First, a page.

It’s a wonderful feeling at the end of the day to kick off those shoes and allow the feet to relax and breathe. And when the weather is nice, it feels good to walk barefoot across the lawn and feel the warm earth and grass beneath our feet. But walking barefoot may also have some surprising health benefits and risks.
Foot disorders are extremely common and are the cause of much pain and disability, and consequent loss of mobility and independence in the elderly. With the contraptions we shove our feet into, it’s no wonder that shoes are the major cause of flatfoot and fallen arches, bunions, athlete’s foot and toenail fungus, hammer toe, knee arthritis, blisters, corns and calluses. American podiatrists visiting countries where walking barefoot is the norm, have reported a lower incidence of foot problems in the general population.
In 1987, Robbins and Hanna conducted research by instructing habitual shod runners/walkers to increase barefoot weight-bearing activity as much as possible over a 4 month period. Unsurprisingly, the researchers found that multiple positive changes in their feet led to stronger muscles and bones and more flexibility in the barefoot runners/walkers.
Dr. Phil Hoffman states, “Foot gear is the greatest enemy of the human foot.” Because shoes provide support and limit movement in the feet and ankles, they can actually weaken the structure of the foot, similar to the way a cast on an arm will weaken the arm over time. Both bone and muscle weakens with a lack of use and resistance, in turn, leaving the joints and tendons in the foot with less support and protection. Deterioration in the strength and mobility of the feet can also impact the legs, hips, pelvis, and spine.
Some claim that improperly fitting shoes are to blame for most foot problems but William Rossi, leading podiatrist and shoe-industry consultant says, “There’s no such thing as a sensible shoe.” All shoes impact the foot in one way or another.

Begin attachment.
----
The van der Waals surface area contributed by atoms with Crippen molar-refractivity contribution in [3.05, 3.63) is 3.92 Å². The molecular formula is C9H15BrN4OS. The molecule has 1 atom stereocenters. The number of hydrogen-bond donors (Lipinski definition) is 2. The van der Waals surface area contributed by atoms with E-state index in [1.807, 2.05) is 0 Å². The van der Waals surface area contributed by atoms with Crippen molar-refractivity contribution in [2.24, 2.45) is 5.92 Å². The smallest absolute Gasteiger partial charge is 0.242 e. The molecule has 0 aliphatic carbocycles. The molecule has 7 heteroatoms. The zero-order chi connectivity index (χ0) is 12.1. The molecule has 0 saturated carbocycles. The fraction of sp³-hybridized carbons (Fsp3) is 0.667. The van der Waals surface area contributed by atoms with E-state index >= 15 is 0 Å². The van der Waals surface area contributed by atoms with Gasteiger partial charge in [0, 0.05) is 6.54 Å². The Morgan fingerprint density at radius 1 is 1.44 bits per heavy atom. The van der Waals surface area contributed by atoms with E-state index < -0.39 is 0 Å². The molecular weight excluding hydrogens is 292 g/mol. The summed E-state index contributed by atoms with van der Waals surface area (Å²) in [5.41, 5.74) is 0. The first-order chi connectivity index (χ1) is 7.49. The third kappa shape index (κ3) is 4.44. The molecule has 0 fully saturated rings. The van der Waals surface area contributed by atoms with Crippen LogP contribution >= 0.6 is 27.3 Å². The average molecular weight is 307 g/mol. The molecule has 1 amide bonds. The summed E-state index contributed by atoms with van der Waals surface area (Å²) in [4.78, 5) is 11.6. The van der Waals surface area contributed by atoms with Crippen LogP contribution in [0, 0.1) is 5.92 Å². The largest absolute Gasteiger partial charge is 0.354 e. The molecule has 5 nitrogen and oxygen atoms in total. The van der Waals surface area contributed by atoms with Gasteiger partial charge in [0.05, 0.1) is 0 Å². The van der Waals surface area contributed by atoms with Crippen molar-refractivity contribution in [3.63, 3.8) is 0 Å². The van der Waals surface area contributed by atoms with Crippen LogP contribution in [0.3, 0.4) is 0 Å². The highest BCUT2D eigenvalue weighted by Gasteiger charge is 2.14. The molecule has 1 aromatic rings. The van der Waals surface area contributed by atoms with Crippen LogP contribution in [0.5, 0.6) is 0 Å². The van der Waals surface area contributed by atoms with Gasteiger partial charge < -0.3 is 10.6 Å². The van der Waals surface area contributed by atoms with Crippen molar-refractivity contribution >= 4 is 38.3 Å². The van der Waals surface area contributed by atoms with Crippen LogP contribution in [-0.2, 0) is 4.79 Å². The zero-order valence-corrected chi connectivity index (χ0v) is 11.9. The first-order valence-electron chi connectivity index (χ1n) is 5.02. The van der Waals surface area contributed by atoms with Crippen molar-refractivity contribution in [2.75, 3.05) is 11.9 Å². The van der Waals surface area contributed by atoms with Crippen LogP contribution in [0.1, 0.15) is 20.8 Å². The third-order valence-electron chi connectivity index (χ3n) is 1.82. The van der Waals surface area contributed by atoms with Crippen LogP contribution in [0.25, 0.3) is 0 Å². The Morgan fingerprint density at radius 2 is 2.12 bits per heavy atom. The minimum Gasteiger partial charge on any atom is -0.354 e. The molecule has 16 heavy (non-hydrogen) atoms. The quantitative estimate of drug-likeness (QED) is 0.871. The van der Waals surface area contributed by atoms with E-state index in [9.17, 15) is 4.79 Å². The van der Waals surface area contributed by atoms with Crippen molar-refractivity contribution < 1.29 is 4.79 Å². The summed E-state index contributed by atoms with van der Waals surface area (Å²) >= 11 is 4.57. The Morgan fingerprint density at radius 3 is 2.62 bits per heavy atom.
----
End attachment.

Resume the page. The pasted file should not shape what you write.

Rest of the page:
Amy Matthews, a movement analyst who teaches anatomy and kinesiology to yoga instructors, explains that shoes can make the feet passive and unconscious because they do all the work for us. Passive feet may be to blame for aches and pains felt in the knees, back, and even the neck. Since the feet are the foundation of the entire body, stronger feet aid in better posture.
Marlene Reid, DPM, a podiatric surgeon believes that toddlers learning to walk benefit from walking without shoes. “It’s how they learn to coordinate the muscles from their legs to their toes to balance upright…”
On the other hand some doctors worry that going barefoot raises the risk of picking up bacteria, hookworms which embed in the soles of the feet, fungal infections and viruses, as well as cuts and punctures that can lead to infection or tetanus. However, feet bound up in shoes for long periods of time perspire and also provide a damp environment for bacteria and fungus to grow. Perhaps the answer is going barefoot as much as possible in safe environments. Anyone remember the old ’60s song by Robert Parker called “Barefootin”?
Runbare.com offers a quick exercise to try at home. It goes like this:
Run down the sidewalk with shoes on for 50 feet, then repeat without shoes. Notice that, as you feel the ground, you learn to walk lighter and strike with the balls of the foot rather than with the heels. Running barefoot decreases by twelve times, the impact on muscles and joints jolting your system with each step.